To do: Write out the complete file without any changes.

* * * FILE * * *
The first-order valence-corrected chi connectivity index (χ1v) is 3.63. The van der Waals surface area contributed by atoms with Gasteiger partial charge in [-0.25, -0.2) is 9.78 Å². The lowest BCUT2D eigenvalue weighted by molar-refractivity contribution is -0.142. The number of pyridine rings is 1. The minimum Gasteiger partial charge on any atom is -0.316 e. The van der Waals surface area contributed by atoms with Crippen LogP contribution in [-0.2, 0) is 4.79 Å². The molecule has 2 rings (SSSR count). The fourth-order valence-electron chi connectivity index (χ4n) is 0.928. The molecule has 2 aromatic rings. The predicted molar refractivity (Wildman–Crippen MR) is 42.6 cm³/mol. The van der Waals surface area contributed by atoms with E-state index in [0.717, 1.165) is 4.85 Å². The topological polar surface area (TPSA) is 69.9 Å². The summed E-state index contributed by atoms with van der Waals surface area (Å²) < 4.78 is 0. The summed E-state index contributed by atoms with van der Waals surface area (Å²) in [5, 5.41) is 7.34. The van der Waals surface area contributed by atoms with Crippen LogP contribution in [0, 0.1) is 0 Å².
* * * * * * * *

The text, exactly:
The first-order valence-corrected chi connectivity index (χ1v) is 3.63. The van der Waals surface area contributed by atoms with Gasteiger partial charge in [-0.25, -0.2) is 9.78 Å². The lowest BCUT2D eigenvalue weighted by molar-refractivity contribution is -0.142. The number of pyridine rings is 1. The minimum Gasteiger partial charge on any atom is -0.316 e. The van der Waals surface area contributed by atoms with Crippen LogP contribution in [-0.2, 0) is 4.79 Å². The molecule has 2 rings (SSSR count). The fourth-order valence-electron chi connectivity index (χ4n) is 0.928. The molecule has 2 aromatic rings. The predicted molar refractivity (Wildman–Crippen MR) is 42.6 cm³/mol. The van der Waals surface area contributed by atoms with E-state index in [0.717, 1.165) is 4.85 Å². The topological polar surface area (TPSA) is 69.9 Å². The summed E-state index contributed by atoms with van der Waals surface area (Å²) < 4.78 is 0. The summed E-state index contributed by atoms with van der Waals surface area (Å²) in [5, 5.41) is 7.34. The van der Waals surface area contributed by atoms with Crippen LogP contribution in [0, 0.1) is 0 Å².